Jul 05, 2020The construction industry is all about getting things done in the most tangible way. From laying a simple foundation for a new house to erecting architectural marvels that seem to challenge the laws of physics, every day on a construction site ends with visible, measurable progress toward a defined goal.
But who defines that goal? Who decides what needs to be done, when, and by whom? Who makes sure equipment and consumables are at the site when needed, and are then returned promptly when used? Who crunches numbers to make sure costs are in line? That “who” is the collective—and often unheralded—internal operations staff. They are the back office, yard and warehouse teams who plan, manage, monitor and analyze every project from start to finish. Without them, no project could even be undertaken, much less successfully completed.
Yet too many construction companies fail to take full advantage of the talented staff who keep things running smoothly and profitably. As a result, global construction sector labor-productivity growth averaged 1 percent a year during the past two decades, compared with 2.8 percent for the total world economy and 3.6 percent for manufacturing. Less than 25 percent of construction firms matched the productivity growth achieved in the overall economies in which they work throughout the past decade, according to a McKinsey analysis.
Part of this shortfall can probably be explained by the nature of the construction industry. Historically, the industry grew up from tradespeople who knew how to build—and build well—but were not educated about business or process. They relied on antiquated spreadsheets and back-of-the-envelope methods and were reluctant to adopt new technologies like cloud computing, RFID tracking, Bluetooth Low Energy (BLE) and interconnectivity, at the expense of their companies’ bottom lines.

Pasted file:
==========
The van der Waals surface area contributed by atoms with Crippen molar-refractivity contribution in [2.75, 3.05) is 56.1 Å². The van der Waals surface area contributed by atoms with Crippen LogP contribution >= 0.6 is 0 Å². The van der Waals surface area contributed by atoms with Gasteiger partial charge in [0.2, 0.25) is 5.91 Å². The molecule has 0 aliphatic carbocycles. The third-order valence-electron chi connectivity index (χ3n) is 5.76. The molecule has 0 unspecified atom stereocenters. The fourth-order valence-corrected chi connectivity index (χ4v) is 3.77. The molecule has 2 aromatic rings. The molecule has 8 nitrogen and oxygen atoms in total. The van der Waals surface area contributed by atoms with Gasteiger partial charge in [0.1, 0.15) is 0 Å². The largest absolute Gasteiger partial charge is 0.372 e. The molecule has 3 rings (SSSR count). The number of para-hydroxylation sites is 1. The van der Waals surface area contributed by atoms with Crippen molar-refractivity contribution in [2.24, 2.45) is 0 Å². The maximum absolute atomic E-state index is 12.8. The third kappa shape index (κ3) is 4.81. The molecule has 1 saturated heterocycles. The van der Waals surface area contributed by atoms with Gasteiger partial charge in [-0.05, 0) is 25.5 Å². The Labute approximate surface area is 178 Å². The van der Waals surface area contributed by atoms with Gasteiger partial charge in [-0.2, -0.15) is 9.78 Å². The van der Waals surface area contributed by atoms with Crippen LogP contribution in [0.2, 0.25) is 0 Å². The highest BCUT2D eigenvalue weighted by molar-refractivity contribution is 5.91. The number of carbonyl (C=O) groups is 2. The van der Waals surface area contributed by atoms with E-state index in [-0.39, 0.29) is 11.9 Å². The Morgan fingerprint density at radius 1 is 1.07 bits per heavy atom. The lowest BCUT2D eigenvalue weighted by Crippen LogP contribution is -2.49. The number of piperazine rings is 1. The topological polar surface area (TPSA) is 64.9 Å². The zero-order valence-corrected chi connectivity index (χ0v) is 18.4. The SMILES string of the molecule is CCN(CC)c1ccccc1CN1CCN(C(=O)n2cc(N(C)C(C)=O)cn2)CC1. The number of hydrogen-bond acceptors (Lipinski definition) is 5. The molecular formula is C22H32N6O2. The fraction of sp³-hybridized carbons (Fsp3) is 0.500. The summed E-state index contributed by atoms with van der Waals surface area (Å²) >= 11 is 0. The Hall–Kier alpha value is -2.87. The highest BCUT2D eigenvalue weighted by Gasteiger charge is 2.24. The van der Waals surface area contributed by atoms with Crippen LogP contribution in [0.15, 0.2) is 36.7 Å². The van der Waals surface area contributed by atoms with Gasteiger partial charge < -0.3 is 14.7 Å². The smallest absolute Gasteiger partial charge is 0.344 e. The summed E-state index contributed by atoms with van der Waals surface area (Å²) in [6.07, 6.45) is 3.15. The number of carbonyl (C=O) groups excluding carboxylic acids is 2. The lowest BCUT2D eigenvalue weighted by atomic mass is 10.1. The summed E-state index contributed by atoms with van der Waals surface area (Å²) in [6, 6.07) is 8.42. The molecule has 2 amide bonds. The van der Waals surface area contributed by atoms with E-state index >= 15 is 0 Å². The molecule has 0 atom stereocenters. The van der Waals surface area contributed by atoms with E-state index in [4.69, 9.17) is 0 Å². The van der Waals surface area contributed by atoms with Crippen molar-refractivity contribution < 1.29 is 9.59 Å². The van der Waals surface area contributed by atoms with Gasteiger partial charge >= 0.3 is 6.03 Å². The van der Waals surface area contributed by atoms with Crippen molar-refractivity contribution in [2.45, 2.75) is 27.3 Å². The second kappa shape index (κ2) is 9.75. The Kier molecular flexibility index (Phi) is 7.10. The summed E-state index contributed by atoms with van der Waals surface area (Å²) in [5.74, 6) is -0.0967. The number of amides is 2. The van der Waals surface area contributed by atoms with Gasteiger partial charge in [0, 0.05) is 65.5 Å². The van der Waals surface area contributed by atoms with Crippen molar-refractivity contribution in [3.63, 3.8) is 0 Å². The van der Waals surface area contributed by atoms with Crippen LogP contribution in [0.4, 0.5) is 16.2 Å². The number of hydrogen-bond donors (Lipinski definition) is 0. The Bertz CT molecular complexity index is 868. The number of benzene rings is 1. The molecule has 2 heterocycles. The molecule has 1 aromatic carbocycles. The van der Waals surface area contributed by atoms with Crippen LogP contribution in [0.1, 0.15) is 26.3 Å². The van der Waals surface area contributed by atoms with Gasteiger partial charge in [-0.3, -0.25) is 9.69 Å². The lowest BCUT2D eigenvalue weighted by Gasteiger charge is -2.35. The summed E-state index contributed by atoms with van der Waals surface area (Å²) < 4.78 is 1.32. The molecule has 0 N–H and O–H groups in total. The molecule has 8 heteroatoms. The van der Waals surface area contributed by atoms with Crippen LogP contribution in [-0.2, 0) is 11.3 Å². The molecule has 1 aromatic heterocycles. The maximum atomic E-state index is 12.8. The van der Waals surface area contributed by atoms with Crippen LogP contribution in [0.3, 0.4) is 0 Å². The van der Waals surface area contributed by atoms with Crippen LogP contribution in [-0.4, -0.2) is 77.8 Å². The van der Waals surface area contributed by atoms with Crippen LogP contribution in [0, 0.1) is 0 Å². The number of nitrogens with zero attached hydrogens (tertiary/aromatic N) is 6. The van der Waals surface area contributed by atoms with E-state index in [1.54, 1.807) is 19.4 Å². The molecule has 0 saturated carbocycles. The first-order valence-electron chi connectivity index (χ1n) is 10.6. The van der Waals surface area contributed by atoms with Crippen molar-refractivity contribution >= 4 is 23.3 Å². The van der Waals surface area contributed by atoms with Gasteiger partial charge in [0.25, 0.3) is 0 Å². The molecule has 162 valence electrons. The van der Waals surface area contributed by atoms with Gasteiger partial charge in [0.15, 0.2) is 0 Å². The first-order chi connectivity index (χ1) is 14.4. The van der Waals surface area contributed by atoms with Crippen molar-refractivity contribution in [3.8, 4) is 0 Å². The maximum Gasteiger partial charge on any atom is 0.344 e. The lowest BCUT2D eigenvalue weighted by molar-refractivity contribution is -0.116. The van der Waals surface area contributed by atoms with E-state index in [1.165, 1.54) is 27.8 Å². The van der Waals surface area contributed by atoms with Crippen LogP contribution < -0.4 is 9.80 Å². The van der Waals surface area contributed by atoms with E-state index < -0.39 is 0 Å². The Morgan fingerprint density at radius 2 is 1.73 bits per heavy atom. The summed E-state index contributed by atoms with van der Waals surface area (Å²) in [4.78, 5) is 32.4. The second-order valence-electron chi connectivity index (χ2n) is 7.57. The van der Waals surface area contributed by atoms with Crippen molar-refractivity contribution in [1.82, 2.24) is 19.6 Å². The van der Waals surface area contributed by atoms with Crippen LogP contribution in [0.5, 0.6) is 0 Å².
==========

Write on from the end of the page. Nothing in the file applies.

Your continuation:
Fortunately, that attitude is changing dramatically. The new generation of construction operators have a voracious appetite for technology—we talk to very few younger operators who are technology-averse—and they not only grasp the fundamentals of operating an efficient business but are educated in business management and know the importance of their internal operations team in making the business maximally profitable. They understand that a connected business is a profitable business. To this new generation of construction industry leaders looking to optimize their internal operations, I suggest a four-step process:
Supply Chain Analysis
The supply chain is more than just buying an item from a vendor. It’s also the internal movement of equipment and consumables to worksites. So look at everything that moves, whether procuring from outside vendors or in-house transfers, and make sure that no step or item is omitted. Consider the whole loop from needing something to acquiring it and then deploying…